We’re talking falafel with harissa hummus, breadcrumb and date crumble with herb yoghurt, garlic fried pitas, AND halloumi.

  • Shape your falafel mixture into koftas. Fry in an oiled pan on a medium heat until golden all over and heated through. Set aside to drain on some paper towel. 
  • Loosen your Harissa Hummus with a little lemon juice.
  • Chop up your dates and prepare some breadcrumbs. Add them to a hot pan with a knob of butter/oil, a drizzle of honey/maple, and a pinch of chopped chili – cook until caramelized (be careful not to burn). 
  • Chop up some fresh herbs and add to your yoghurt with a splash of vinegar, salt and pepper.
  • Toast up your pitas and slice them into quarters. 
  • Cut your halloumi into 1cm thick strips – lightly fry until crispy on the outside and melted on the inside.  
  • Dish up on a chopping board, and don't forget to add some Cooked Pickles for some zing!


For some freshness, shred some baby spinach, throw it through some lemon juice and salt, and serve on the side. 

Ethiopian Spiced & Roasted Lamb 

Served with toasted pita, herby yogurt and pickles. 

  • Marinade your lamb in some oil, salt and BerBere Spice until well-coated. Set aside for a couple of hours at least, if possible.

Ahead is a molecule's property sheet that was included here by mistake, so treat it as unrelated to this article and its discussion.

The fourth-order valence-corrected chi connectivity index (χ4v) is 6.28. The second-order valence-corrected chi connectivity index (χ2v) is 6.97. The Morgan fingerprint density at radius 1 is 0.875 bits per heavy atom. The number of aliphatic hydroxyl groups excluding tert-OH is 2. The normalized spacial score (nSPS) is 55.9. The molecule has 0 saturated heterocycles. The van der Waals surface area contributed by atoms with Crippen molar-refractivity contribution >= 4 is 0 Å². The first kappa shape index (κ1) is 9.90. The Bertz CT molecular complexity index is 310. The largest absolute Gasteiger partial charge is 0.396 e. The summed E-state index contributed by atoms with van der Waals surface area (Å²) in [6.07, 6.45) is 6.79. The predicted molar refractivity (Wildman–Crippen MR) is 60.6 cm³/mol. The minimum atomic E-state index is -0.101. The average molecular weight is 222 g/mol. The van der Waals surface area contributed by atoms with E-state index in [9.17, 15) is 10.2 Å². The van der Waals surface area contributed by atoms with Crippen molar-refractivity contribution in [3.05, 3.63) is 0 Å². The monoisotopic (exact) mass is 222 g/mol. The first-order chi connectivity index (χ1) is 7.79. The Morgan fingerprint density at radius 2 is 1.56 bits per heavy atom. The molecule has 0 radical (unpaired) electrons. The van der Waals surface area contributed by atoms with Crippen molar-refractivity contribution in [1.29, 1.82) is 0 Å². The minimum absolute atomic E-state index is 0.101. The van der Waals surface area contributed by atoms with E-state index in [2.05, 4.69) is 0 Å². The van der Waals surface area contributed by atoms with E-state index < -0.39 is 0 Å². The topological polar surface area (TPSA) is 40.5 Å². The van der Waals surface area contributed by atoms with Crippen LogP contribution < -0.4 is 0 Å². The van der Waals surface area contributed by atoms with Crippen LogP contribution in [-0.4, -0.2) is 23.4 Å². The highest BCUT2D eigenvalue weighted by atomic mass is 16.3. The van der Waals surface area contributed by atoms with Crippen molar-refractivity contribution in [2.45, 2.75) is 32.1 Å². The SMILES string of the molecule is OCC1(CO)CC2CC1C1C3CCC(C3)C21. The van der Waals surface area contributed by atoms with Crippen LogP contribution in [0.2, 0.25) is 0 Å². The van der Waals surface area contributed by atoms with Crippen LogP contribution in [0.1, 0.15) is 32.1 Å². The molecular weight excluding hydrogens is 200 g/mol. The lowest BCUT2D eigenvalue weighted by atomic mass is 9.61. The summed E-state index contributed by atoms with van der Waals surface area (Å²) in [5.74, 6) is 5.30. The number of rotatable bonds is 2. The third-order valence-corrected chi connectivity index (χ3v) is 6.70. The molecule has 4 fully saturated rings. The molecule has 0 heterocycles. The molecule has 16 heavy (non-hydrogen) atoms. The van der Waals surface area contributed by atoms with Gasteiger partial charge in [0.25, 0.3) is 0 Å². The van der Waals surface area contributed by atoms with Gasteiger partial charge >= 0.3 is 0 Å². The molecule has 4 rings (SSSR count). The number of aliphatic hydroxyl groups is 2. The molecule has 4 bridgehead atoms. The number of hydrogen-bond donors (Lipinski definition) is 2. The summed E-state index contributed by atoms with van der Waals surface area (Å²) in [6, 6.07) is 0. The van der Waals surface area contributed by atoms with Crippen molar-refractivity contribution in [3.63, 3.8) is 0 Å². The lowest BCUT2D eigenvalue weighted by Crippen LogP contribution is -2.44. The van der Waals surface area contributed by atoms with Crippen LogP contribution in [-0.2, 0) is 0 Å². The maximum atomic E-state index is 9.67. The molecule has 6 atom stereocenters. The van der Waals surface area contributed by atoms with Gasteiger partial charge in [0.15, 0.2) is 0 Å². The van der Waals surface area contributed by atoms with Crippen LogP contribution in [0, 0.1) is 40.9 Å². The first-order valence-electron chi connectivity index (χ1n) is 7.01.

• Preheat the oven to 190°C. 
  • OPTIONAL: Browning your lamb will increase the flavour and crusting of spice. Place a nonstick pan over a medium-high heat. When hot, brown your lamb until golden all over, shifting as it colours. 
  • Then, place it on a roasting tray and pop into the oven for 15-30 minutes / 30-45 minutes, until cooked to your preference. Let it rest outside of the oven for 5 minutes before slicing. 
  • Toast up the pitas for a few minutes in the oven until golden. 
  • Roughly chop some fresh parsley and/or mint. Mix the fresh herbs with some yoghurt and lemon juice. Season to taste. 
  • Deseed and chop a fresh chilli. 
  • Stuff your pitas with some lamb slices, a  dollop of herby yogurt, some fresh chilli, and some of the Cooked Pickles. Enjoy! 


Alternatively, you could serve this delicious roasted lamb on a bed of sweet potato, butternut or carrot mash. 

Spicy Peanut & Sweet Potato Stew 

A unique peanut and sweet potato based stew that’s amazingly flavorful, very comforting, and truly a dream meal in a bowl. 

  • Peel and smash 2 garlic cloves, deseed and chop 1-2 chillies, and dice 1 onion.
  • Sauté the onion, chilli and garlic in a large pot with some oil over a medium heat for 2-3 minutes, or until the onion becomes soft and translucent.
  • Add some peeled and diced sweet potato, some diced pepper, 1 tbsp tomato paste, 1 tsp BerBere spice and sauté until the sweet potato is slightly browned. 
  • Add 2 cups of vegetable stock, 1 tin of coconut milk and ¼ cup peanut butter (the healthy non-sugary kind). Stir to dissolve your peanut butter. 
  • Bring to a boil with the lid on. Then, simmer for 15-20 min on a low heat until the sweet potato is soft. 
  • Add some rinsed and shredded spinach or kale and stir through to wilt. Season to taste
  • Serve with rice and garnish with chopped roasted peanuts.


Keep tasting your stew, adding more BerBer Spice and chilli to your taste preference.  

Roast Chicken with Orange, Fennel & Mustard